The first time you do a workout, you face a number of challenges, from understanding the logistics to knowing your body’s limits. The second time, you start to hit your groove. By the third, your mind and body know what to expect – and you’re ready to crush it. ‘You’ve put yourself in an uncomfortable situation three times in a row, and now you’ve got a handle on it,’ says running coach Randy Accetta. That’s the theory behind Introduce, Improve, Perfect, or IIP - the term for three-week training cycles coined by Accetta and Greg Wenneborg, head coach at Pima Community College, in Tucson, Arizona, US.
It takes your body about three weeks to adapt to a training stress. ‘Beyond that, you get diminishing returns from that workout,’ says Wenneborg. So repeating similar hard workouts three times maximises the benefits – such as speed, stamina or endurance – you reap from each one before you move on.
What’s more, IIP – which Accetta pronounces to rhyme with ‘deep’ – offers a huge boost in confidence. Making minor upgrades each week clearly demonstrates your progress. Here’s how to apply IIP strategies to three common types of workout.
Accetta uses three-week cycles of fast repetitions to help runners hone the pacing, breathing patterns and mental toughness needed to race well. Typically, the longer the race, the longer the intervals – for instance, marathon runners may run repetitions of half a mile at 5K or 10K pace, or three-plus miles at marathon pace. Meanwhile, 5K runners might go as long as a mile at race pace, then incorporate faster bursts as short as 200m to improve speed and turnover. Each week, they progress by increasing the number or length of repetitions, boosting the paces, or altering the rest intervals.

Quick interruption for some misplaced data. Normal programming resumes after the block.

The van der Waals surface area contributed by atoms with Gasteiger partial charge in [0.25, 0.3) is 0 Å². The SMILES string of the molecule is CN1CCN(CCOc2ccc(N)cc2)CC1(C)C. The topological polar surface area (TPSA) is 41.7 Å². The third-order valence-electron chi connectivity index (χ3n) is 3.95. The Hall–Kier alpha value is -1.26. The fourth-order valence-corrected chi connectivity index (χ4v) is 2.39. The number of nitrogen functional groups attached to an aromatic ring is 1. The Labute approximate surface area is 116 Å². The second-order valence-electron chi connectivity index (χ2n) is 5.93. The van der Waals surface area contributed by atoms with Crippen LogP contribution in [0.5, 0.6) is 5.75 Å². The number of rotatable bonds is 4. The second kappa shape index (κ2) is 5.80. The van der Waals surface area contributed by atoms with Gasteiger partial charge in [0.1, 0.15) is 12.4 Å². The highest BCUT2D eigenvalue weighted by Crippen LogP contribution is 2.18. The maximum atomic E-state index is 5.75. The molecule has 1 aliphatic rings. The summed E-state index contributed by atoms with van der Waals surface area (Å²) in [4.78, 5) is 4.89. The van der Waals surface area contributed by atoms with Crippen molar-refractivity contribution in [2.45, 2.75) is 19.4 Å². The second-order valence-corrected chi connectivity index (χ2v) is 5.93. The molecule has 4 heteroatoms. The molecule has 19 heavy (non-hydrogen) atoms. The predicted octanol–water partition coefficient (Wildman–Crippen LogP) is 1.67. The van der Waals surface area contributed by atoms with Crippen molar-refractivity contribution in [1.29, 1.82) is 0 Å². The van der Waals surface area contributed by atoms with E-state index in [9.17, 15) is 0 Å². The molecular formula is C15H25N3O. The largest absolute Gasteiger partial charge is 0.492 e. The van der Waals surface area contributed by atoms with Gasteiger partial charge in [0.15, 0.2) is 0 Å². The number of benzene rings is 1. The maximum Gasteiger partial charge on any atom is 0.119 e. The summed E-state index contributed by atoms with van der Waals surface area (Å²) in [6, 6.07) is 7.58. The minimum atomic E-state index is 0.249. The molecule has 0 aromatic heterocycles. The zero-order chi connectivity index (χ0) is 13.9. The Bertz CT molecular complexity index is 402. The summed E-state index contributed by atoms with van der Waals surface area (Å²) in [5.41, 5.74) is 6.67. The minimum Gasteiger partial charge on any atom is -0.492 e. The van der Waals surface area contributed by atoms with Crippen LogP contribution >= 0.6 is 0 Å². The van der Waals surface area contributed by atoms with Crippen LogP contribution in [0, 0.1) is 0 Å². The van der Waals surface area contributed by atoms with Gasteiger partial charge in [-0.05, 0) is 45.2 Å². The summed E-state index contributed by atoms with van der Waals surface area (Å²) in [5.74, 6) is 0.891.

Try it: New to faster running? Accetta recommends jogging a mile to warm up, then running 400m faster than a jog, followed by 400m slower; repeat six times. Start conservatively and finish a little faster, if you can. Do this session three weeks in a row – by the third, you should see improvements in both your consistency and your speed.
More experienced racers can begin with ten 400m repetitions at their goal 5K pace, with 60-90 seconds of jogging in between. In week two, increase the number of repetitions to 12 at the same pace. In week three, run 12 again, but make each repetition a few seconds faster – taking as much recovery as you need in between efforts to hit your targets.
2/ Hill work
Powering up an incline builds strength, challenges your cardiorespiratory system with less impact than track workouts and prepares you to race well on courses that aren’t flat. Jabe Hickey, a certified coach in Boulder, Colorado, uses IIP with her training group of primarily new runners – and keeps hills on the schedule for most of the year. Improve and perfect your hill skills by changing the amount of time you spend running uphill or resting between efforts, increasing your repetitions or seeking out a steeper incline.
Try it: Pick a long hill with a gentle incline (about two to seven per cent). In week one, do eight repetitions of running 40 seconds uphill at a comfortably hard pace; walk or jog 20 seconds back downhill to recover. In week two, run a minute and a half uphill and jog about 45 seconds downhill eight times. In week three, bump up each of the eight uphills to three minutes, with a minute and a half of recovery
3/ Tempo run
You can improve your stamina by running at a tempo pace – an effort of about seven or eight on a scale of one to 10 – for a little more time or distance each week. You can also run the same course and aim to cover a bit more distance, pick up the pace slightly or just feel more relaxed while doing it. Running at this ‘comfortably hard’ pace will improve your body’s ability to clear some of the waste products produced during forceful muscle contractions so that eventually you’ll be able to sustain the harder effort for longer and feel less fatigued, says Accetta.
Try it: In week one, warm up for 10 minutes, run 10 minutes at tempo pace, then cool down for 10 minutes. Add five to 10 minutes of harder running to the session each week. Or keep the duration constant – say, 20 minutes – and aim to cover slightly more ground each week without increasing the effort level significantly, says Wenneborg.